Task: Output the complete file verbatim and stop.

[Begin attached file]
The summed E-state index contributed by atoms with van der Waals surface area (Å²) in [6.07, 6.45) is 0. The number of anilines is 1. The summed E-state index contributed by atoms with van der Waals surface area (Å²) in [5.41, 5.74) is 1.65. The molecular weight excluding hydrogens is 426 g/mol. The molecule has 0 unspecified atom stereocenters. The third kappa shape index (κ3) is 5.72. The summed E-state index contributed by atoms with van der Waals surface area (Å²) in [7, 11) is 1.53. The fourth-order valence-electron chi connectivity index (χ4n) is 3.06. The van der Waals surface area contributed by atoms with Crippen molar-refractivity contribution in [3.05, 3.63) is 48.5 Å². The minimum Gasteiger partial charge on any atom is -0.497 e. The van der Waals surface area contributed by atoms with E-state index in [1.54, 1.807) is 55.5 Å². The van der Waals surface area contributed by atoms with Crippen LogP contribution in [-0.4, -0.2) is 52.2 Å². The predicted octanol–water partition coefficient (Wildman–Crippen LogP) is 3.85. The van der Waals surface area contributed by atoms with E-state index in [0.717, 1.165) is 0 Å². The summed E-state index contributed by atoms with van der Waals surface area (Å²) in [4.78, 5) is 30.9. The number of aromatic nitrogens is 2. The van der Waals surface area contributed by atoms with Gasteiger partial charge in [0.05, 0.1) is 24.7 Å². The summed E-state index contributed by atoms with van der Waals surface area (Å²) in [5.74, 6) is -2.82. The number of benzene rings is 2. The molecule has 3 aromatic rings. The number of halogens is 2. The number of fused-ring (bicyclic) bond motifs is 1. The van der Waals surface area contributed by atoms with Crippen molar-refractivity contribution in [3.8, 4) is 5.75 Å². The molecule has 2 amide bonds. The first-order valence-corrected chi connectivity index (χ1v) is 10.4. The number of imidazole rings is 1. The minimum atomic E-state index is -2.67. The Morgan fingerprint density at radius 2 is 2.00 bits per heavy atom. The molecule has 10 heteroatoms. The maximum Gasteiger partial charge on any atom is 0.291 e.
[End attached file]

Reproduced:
The summed E-state index contributed by atoms with van der Waals surface area (Å²) in [6.07, 6.45) is 0. The number of anilines is 1. The summed E-state index contributed by atoms with van der Waals surface area (Å²) in [5.41, 5.74) is 1.65. The molecular weight excluding hydrogens is 426 g/mol. The molecule has 0 unspecified atom stereocenters. The third kappa shape index (κ3) is 5.72. The summed E-state index contributed by atoms with van der Waals surface area (Å²) in [7, 11) is 1.53. The fourth-order valence-electron chi connectivity index (χ4n) is 3.06. The van der Waals surface area contributed by atoms with Crippen molar-refractivity contribution in [3.05, 3.63) is 48.5 Å². The minimum Gasteiger partial charge on any atom is -0.497 e. The van der Waals surface area contributed by atoms with E-state index in [1.54, 1.807) is 55.5 Å². The van der Waals surface area contributed by atoms with Crippen LogP contribution in [-0.4, -0.2) is 52.2 Å². The predicted octanol–water partition coefficient (Wildman–Crippen LogP) is 3.85. The van der Waals surface area contributed by atoms with E-state index in [0.717, 1.165) is 0 Å². The summed E-state index contributed by atoms with van der Waals surface area (Å²) in [4.78, 5) is 30.9. The number of aromatic nitrogens is 2. The van der Waals surface area contributed by atoms with Gasteiger partial charge in [0.05, 0.1) is 24.7 Å². The summed E-state index contributed by atoms with van der Waals surface area (Å²) in [5.74, 6) is -2.82. The number of benzene rings is 2. The molecule has 3 aromatic rings. The number of halogens is 2. The number of fused-ring (bicyclic) bond motifs is 1. The van der Waals surface area contributed by atoms with Crippen molar-refractivity contribution in [3.8, 4) is 5.75 Å². The molecule has 2 amide bonds. The first-order valence-corrected chi connectivity index (χ1v) is 10.4. The number of imidazole rings is 1. The minimum atomic E-state index is -2.67. The Morgan fingerprint density at radius 2 is 2.00 bits per heavy atom. The molecule has 10 heteroatoms. The maximum Gasteiger partial charge on any atom is 0.291 e.